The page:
These tips and tricks may be obvious but if you get stuck try them.
If you can't figure it out call
us. We'll be glad to help.
Clean, reliable power is a must for all computer equipment.
This includes hubs, switches, modems and any other I/O that is connected to your workstations or
servers. A power dip can cause corrupted routing tables or partial re-initialization of I/O. We
recommend (and use internally) the Cyberpower Series of UPS's.
When updating or upgrading a system make sure you have the
latest BIOS already installed. See the motherboard links on the
links page. Go to support
and then check for the latest BIOS and the procedure for flashing it. Flash BIOS at your own risk.
A power dip during a BIOS flash can leave you with an unusable motherboard!
Know which cards are in which PCI slots. The IRQ assigned to a
PCI card is slot dependent. If you add a card, check the manual for the motherboard to see which slots
share which IRQ's with on board devices. A problem can usually be solved by moving the cards around so
that they don't conflict.
Murphy is alive and well. Especially when you are handling
hardware and you are not grounded.
Make sure that the system is unplugged and that you are
grounded before you open the system to change / add anything.
You can't tell how fast your system is until you run some
tests. Check out our links page under the topic of software. Sissoftware makes great benchmarking software.
Some of the others listed are also very good. Try them. Most of them are free. Once you get a benchmark
on your machine, write down the results and put them in a safe place. If you think the machine is
running slower all of a sudden: test it.
Have all the software, operating system disks and drivers
available before starting any changes or updates.
If you are running Windows, clean up your disk and defrag it
once a week. The performance may not go up much but this will prevent it from going down!
Install and monitor CPU
temperature, Fan Speed and System Voltages to head off problems before
they damage your machine. Check the motherboard manufacturers web site
for utilities that do this. They are usually free and constantly updated
to support new machines. They usually include alarms and the ability to run a program or send an email to you telling you
that a machine is no longer in spec.
Turn off any tasks or processes you don't need. Whether you are
running Linux or Windows this will free up memory and there will be less running in the background. This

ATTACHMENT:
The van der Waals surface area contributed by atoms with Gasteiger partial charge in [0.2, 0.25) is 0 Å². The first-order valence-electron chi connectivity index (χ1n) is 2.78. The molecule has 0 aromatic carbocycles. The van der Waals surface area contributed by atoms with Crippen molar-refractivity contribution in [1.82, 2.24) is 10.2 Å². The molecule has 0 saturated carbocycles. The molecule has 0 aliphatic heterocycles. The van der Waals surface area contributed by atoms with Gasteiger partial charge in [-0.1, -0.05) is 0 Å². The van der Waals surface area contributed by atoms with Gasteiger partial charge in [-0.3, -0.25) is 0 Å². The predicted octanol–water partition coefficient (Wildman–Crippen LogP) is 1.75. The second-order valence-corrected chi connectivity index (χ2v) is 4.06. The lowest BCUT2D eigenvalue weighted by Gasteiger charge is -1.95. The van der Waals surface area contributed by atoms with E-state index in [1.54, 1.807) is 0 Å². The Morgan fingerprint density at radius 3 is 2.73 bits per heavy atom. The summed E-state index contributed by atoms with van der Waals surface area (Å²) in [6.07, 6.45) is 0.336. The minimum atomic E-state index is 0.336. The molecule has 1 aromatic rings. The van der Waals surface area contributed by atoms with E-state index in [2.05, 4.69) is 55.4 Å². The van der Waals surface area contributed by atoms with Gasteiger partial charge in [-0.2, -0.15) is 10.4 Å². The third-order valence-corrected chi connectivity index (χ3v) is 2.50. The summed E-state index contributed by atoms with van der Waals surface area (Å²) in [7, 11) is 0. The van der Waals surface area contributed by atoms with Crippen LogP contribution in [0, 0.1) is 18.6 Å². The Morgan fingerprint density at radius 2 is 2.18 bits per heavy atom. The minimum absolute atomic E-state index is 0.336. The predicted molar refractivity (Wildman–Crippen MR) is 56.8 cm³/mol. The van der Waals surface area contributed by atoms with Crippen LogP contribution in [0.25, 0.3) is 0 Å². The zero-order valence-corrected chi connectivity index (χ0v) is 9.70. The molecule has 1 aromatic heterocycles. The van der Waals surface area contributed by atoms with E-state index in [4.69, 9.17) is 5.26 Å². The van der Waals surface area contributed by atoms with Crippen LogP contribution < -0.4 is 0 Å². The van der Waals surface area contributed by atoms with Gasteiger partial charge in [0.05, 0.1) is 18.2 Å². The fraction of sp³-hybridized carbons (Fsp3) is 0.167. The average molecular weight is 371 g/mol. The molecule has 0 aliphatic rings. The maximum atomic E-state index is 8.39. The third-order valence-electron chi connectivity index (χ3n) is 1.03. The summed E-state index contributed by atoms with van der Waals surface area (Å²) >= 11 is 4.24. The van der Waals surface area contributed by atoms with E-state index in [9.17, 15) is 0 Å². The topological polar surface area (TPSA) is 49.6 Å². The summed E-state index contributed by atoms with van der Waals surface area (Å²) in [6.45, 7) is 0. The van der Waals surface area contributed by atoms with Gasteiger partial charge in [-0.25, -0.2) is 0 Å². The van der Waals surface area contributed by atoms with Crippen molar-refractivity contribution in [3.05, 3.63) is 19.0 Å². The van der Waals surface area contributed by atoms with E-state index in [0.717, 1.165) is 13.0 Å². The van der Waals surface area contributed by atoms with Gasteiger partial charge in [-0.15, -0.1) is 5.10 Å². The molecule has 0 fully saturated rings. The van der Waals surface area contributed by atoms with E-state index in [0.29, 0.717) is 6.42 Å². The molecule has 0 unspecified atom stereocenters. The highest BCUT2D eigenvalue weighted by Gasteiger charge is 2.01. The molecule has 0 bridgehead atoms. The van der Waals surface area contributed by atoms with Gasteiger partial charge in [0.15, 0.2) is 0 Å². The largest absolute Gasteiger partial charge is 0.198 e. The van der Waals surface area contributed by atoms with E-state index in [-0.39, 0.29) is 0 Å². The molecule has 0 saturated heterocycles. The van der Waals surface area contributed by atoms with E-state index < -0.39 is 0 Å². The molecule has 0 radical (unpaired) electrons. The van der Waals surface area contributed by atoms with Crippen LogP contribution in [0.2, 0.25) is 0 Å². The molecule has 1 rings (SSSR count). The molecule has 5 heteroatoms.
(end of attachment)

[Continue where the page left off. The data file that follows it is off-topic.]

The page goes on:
leaves more CPU cycles and memory available.
The proper sequence for reloading a operating system on a hard disk is:
- Backup all your Data First
- Boot from CDROM
- Format the Disk
- Install the Operating System
- Load the Drivers for the Motherboard chipset from CD
- Load all the other drivers for graphics, LAN, etc.
- Test the system with benchmark software
Setting up a network is not trivial. It's also not difficult
with the correct approach. First decide the IP address for each machine on the network (example:
192.168.0.1 to 192.168.0.254 these are un-routeable IP addresses). Write up a table of each machine's IP address and its machine name. Pay
close attention to the machine name and note the case (UPPER or lower) of each letter in the machine's
name. Keep a written record of your network like this:
192.168.0.1 icshost (or
You'll be glad you did when it comes time to add, upgrade or
change your network.
Next create / modify the "hosts" and/or "lmhosts" files to reflect
the IP table you made above. Be careful and read the samples included on the machine before modifying
these files. Always copy an original file to another location so you can return to where you started.
This is a must - We repeat:
Always copy an original system file to "filename_org" so you
can return to where you started if you need to.
Once all the machines are configured, bring every machine down,
reset the hub or switch and then boot the server. Once the server is up and operating correctly (give
NT/2000/XP Server a few minutes to get the network running properly), you should then boot one
slave/client at a time and check to make sure it operates as expected. See
Microsoft's Knowledge Base for common Windows network gotcha's.
Plan for growth. Plan for failures. Plan for "Mary" in
accounting deleting the whole accounting directory by accident.
Figure out how much storage you will need and then double it.
Also make sure you have the ports, power and space to add more disk storage next year.
If you have critical business data make sure it is on a fault
tolerant disk array (RAID 5 or 10 - mirrored and striped).
Put a tape backup in place and backup your data often. Put your
backed up data in a fire proof box for safe keeping.
Consider IDE RAID. Its faster, less expensive and just as
reliable as SCSI based RAID. Did I mention its less expensive? We use it for all our servers and
critical data. Maybe you should.
We are always glad to get suggestions or solutions to problems
you have encountered. We will add those to the appropriate topic above as they come in. Send them to